I now pass to the subject of the two other matters which the noble Lord would like to be considered by our Procedure Committee. As regards the Statement of the noble and learned Lord Chancellor, I believe that we are unanimously in agreement with the view expressed by the Lord Chairman of Committees, the Lord Chancellor himself and the noble Lord, Lord Saltoun, that that would be utterly unsuitable for reference to the Committee on Procedure.
I now come to the remaining matter, the matter of the Motion of the noble Lord, Lord Shepherd, on August 3. I gather that there is nothing to stop my noble friend Lord Alport from referring that matter to the Procedure Committee, should he wish to do so. He can do that by writing a letter and neither requires nor seeks the authority of this House. But in case he does so, and because I am not myself a member of the Procedure Committee, perhaps the House would permit me to say this. I do not think I shall generally be thought to be unduly favourable to the passage of Her Majesty's Government's recent legislative proposals. But faced as he was with the problem with which we were faced, I should like to express it as my opinion—and I know many of my noble friends agree with me—that the noble Lord, Lord Shepherd, the Government Chief Whip, did his honest best to serve the interests of this House.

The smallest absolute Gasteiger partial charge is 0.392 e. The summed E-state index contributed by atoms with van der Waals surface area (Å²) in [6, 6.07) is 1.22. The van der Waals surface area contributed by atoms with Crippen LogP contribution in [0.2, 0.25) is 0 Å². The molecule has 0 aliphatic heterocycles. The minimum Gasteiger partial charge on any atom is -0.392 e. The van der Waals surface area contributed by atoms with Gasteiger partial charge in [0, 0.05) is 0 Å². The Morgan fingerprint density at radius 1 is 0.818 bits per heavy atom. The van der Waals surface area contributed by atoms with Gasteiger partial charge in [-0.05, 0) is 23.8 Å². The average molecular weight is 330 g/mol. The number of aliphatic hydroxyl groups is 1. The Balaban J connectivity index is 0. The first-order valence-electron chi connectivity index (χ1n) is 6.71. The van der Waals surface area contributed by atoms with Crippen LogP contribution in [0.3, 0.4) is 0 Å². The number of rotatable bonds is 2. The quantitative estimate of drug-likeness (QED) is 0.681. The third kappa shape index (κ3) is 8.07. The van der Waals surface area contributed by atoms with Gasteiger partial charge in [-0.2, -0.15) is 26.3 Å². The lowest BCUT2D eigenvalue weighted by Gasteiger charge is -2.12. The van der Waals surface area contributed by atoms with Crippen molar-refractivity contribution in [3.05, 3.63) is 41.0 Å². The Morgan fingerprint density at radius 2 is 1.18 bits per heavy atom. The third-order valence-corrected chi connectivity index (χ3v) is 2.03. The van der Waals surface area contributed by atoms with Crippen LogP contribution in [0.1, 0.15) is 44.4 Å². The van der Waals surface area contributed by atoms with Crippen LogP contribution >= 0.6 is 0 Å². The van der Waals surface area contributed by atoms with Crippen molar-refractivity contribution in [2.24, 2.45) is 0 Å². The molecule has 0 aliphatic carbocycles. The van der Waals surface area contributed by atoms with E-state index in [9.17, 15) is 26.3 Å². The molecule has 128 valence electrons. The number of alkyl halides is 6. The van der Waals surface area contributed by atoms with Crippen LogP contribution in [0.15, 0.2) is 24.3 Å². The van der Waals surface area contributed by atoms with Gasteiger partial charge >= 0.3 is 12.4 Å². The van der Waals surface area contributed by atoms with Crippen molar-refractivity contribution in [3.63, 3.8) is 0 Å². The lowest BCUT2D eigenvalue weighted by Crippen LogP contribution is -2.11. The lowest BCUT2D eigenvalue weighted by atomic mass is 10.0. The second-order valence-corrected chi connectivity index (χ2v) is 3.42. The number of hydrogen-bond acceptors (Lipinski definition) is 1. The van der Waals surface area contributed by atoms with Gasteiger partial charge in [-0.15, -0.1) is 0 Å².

§ On Question, Motion agreed to.